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Yves salomon-fernandez

Inauguration of yves salomon-fernandez, ph.d.

GREENFIELD, Ill. — The board of trustees overwhelmingly voted to name Yves Salomon-Ferrand as president of Greenfield Community College, signaling a willingness to expand on what Robert L. Pura has achieved over the last 18 years.
Salomon-Fernandez, the current president of Cumberland County College in Vineland, New Jersey, and Julie White, senior vice president of student engagement and learning support at Onondaga Community College in Syracuse, New York, were tasked with making the decision.
“Julie White is a good choice,” said Clare Higgins, a GCC trustee and the executive director of Community Action Pioneer Valley, of the candidate that some trustees, including the head of the search committee, Amy Moscaritolo, said was their favorite walking into decision day on Tuesday.
Pura announced his resignation as president last August, saying in a speech to faculty, “It is now time for me to pass on — I believe I am ready to graduate.”
At the start of the meeting, all but two of the 11 trustees claimed that Salomon-Fernandez and White were their top two finalists.

Live stream: inauguration of yves salomon-fernandez, ph.d

09:30:35

Yves salomon-fernández: greenfield community college

9 February 2021

Teletextathon – yves salomon-fernandez

Dr. Tim Culver addresses the latest essentials of college retention preparation.

Uplifting voices: senato eldridge & dr. yves salomon

Dr. Lauren Way and Dr. Tim Culver explore the pre-enrollment and post-enrollment data and analytics that help to deliver data-informed retention planning efforts in this special IngenioUs Mini episode. Although data is important in planning, it is not sufficient. The steps for retention planning will be addressed, as well as the appropriate methods to help in the creation of a student success and re-enrollment management plan. Click here to register for Dr. Culver’s upcoming free webinar on Leading Edge Thinking in Higher Education.
See here for more detail on Bryan’s Big Rethink project in Higher Education, which he addresses in this episode.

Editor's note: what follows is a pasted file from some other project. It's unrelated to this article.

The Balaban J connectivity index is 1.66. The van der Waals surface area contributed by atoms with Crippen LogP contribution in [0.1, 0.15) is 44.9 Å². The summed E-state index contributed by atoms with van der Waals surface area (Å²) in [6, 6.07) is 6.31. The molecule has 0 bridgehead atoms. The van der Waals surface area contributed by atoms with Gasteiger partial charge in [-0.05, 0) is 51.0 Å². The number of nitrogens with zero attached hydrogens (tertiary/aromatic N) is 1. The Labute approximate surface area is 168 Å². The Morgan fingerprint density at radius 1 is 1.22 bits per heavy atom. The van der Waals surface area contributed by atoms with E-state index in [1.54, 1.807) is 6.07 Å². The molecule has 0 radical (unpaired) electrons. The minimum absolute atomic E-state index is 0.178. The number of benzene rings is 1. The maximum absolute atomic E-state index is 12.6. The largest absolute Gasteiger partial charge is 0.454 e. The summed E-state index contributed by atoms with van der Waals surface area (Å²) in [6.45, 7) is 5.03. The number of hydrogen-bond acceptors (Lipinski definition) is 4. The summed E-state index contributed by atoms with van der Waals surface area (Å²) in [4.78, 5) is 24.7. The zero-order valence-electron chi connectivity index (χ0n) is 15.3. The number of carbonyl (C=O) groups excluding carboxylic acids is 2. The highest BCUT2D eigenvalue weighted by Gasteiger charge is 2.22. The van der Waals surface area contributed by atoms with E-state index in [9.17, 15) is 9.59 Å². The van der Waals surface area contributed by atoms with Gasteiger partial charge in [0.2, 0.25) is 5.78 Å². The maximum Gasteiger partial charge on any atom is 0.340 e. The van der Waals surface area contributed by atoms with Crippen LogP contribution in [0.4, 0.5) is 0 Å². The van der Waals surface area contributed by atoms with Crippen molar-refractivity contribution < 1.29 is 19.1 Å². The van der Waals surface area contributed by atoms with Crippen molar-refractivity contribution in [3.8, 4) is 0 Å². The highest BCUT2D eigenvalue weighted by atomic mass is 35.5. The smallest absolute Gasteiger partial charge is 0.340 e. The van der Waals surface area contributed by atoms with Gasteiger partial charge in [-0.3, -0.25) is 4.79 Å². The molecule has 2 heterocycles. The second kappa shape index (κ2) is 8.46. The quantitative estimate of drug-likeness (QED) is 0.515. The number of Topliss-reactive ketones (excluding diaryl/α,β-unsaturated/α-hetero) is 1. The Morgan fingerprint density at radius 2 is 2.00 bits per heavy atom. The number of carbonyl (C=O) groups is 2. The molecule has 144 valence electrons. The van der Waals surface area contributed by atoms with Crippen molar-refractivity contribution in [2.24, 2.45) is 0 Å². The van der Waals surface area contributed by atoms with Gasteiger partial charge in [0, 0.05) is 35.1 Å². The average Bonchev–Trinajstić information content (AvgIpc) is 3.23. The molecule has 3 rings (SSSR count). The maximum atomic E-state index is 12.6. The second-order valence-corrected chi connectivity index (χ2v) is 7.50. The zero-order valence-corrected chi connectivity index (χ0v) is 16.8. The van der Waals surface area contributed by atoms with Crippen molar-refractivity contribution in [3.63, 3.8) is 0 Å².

06:47:01
26th of January, 2021
Sandra Doran, J.D., President of Bay Path University, has a compelling vision for women’s education.
Sandra J. Doran J.D., a seasoned academic leader, corporate senior executive, lawyer, innovator, battle-tested entrepreneur, and Bay Path University’s new president, talks about her experience accepting a presidency in the midst of the pandemic in this first episode of Season 2.
Her vision and excitement for higher education’s future, as well as her passion for women’s education, will inspire you. Here’s a connection to her bio.

Cumberland county college “insights” dr. yves salomon

Salomon-Fernández, who was recently awarded an AAC&U-Cengage Inclusion Scholarship, says, “We have to ensure colleges are student-ready, however they come to us.” “We’ve abandoned the notion that students should be college-ready.”
They also attend a first-year seminar that addresses topics such as connecting with others, creating college success strategies, becoming self-directed learners, pursuing a field of study, and developing an academic plan and mapping a route to graduation.
Greenfield administrators have also ramped up on-campus “public relations” campaigns, with students praising the effectiveness of academic therapy they’ve earned. According to Salomon-Fernández, these efforts also aim to improve students’ confidence in their ability to succeed in college.
“A lot of it has been about inspiring students and making them see the social capital they do have… Many come up with little ozcial scpatial, but they come with something, so how do we shift the frame to say you’ve worked hard to get here, and we know you can succeed…

Cumberland county college – dr. yves salomon-fernandez

The pandemic’s consequences for us as leaders were obvious from the start. In an unpredictably changing climate, we had to strike a balance between short-term decision-making and long-term sustainability. Second waves and new strains of the virus were being warned about by public health authorities, who had little idea when they would arrive or what effect they would have. They didn’t have a crystal ball, like higher education officials, to forecast the future. These experts provided us with the best knowledge they could, based on the best evidence they could find and a few prior experiences to guide them.
Of course, no president decided to deplete his or her savings just to have the pandemic last longer than anticipated, putting their organization in jeopardy financially during a decade that we had already predicted would be difficult for student enrollment. Many of us were worn down by the weight of these decisions, many of which had the face of a colleague or a student on them. We had to juggle caring for our own loved ones, assuming the role of teacher to our own children studying at home in a virtual world, and coping with deaths and illnesses on top of these professional challenges. Leaders were not immune to the psychological toll.